As we start to fish, the cool breeze dies and shafts of low sun push through a window in the cloud. The temperature rises a notch, swallows fly, and my heart lifts. I wade into the stream, stopping at thigh level, feel the nagging pull of the current through my waders, and watch the water. On a line of foam where competing currents collide, charcoal-coloured mayfly duns float for a few yards, while they ready their gauze-like wings for the flight they are compelled to take. Trout push their noses through the shining surface of the river and swallow the duns. Most make it beyond the trout though, and take to the air, where swallows swoop and lift and swoop again to catch them. I watch a trout swaying in harmony with the current, and try to place my fly on the foam line, comparing it with the real thing as though it’s an entrant in a beauty contest — and I wait, breath held, until the fly reaches the fish.
We catch several trout: fat, olive backed, three pounders. Later I will tell the poet that they looked as though they came from the sea, such was their chrome beauty. I kill one because the poet wishes to take a couple home.
“I’m sorry,” I whisper to the fish, while I watch its life-colours fade. Above the sound of the river, I hear the old poet call “I’ve just hooked another — a beauty, but it came off.” He cares less now about landing fish than when we first met thirty years ago. To hook them is enough. Besides, a lost fish is free to grow more wondrous in his imagination.
I look upstream into the setting sun and watch the poet unfurling his line over water that looks black and hard, like a flowing seam of coal. I retrieve my camera and walk towards him, saying, “Carry on, I want to get a shot of you casting. The light is extraordinary.” I click the shutter and look at the result. A shaft of light hits the poet as though he is about to be teleported to a distant planet. I try another shot, and the result is the same. I tell him I think he is about to leave us, and he laughs his big laugh.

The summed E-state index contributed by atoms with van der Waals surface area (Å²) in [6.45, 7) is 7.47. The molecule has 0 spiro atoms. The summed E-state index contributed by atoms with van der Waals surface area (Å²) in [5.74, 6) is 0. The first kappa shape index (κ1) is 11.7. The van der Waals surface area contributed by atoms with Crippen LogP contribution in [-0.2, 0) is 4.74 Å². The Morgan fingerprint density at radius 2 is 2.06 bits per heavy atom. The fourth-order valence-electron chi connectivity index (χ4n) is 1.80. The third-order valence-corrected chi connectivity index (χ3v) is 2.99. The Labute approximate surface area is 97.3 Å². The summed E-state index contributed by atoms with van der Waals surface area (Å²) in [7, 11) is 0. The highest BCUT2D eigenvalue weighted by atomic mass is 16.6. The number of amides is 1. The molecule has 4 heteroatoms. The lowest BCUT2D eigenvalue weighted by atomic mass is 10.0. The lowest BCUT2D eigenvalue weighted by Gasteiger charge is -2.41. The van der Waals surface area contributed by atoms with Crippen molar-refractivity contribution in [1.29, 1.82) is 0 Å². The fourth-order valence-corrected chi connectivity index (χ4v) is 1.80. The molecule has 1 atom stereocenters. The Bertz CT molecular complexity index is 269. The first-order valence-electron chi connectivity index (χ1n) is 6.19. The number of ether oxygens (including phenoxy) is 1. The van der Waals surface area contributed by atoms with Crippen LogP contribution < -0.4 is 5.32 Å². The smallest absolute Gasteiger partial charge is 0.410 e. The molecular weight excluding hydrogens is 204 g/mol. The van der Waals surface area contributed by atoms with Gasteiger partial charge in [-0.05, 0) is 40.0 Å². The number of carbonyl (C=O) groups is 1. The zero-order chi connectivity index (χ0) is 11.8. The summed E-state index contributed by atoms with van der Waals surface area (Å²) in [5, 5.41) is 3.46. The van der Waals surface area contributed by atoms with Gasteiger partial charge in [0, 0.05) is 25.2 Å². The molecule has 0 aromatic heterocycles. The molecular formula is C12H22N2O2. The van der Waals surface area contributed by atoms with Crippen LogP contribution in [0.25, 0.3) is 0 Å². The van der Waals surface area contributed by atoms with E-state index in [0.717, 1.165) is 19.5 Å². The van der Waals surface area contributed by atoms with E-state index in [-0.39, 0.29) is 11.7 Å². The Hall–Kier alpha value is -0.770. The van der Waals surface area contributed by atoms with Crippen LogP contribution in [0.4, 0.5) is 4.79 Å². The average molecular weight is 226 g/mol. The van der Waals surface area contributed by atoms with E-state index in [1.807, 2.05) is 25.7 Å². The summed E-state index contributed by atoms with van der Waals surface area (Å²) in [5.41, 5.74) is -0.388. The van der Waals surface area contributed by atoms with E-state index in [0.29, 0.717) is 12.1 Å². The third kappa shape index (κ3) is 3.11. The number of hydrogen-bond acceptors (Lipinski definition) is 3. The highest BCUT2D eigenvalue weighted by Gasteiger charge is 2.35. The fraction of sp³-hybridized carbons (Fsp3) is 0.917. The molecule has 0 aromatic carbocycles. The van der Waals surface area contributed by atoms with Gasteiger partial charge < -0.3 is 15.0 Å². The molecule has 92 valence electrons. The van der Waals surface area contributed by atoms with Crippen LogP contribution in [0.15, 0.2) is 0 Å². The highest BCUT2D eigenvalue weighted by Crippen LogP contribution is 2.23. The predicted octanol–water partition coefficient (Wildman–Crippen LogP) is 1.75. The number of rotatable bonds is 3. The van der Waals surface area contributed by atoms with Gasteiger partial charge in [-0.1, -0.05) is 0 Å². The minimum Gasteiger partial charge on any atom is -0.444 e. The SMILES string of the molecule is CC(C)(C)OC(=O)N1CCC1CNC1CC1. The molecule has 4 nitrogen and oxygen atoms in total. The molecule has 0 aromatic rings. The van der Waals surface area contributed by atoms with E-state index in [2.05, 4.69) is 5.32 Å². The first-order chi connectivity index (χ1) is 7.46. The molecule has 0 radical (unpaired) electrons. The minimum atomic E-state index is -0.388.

For reasons too subtle for my senses to detect, the mayflies abruptly stop their journey to the surface. The swallows and trout disappear with the duns while the poet and I stand, for a moment, our shadows long across the river. “Look at that,” I say, pointing north to the Eyre Mountains and the wind sculpted clouds forming on their western flanks. “We started at the mouth of the river a few hours ago, and here we are, looking towards its source.”
We crunch over river gravel on our short walk back to the car. Then, “This feels a bit awkward, but I need to say it…you’re an inspiration, keeping on going. Coming back year after year to slip and slide in the river. Staying positive. I need that as a model of how to tackle the future.” He chuckles and says, “I like watching you fish — seeing you cast.” While I hope for more, I accept what he has said as enough. I admire his poetry and his stoicism. I remember the first day a friend and I fished with him — how he waited until we were climbing a steep slope at the end of the day to tell us that he couldn’t feel the sun on one side of his face. Later, when I heard what he thought was the remnants of a hangover turned out to be a brain haemorrhage, I realised he wasn’t to be trifled with.
We remove our boots and waders at the car, while the setting sun casts a lambent light across the river, fields and trees beyond.
The poet says, “What keeps me coming back are these moments of magic. The light and the river. Just being here to witness it.” Downstream I see the rings of rising trout pushing across the slick surface of the river. For a moment I think we should stay on into the dark to fish the spinner fall, but I see in the poet’s face that it is time to leave.
Later, in Balfour, with friends, we will talk of the trout and the river. Later still we will hear the conversation turn rancorous about the pandemic. It will leave the poet, myself, and a friend, stepping into a moonless night, wondering when we will be welcome back to this house in which we have experienced much joy.
For more fishing yarns, Upstream on the Mataura by Dougal Rillstone (Mary Egan Publishing, $39.99) is available in bookstores nationwide.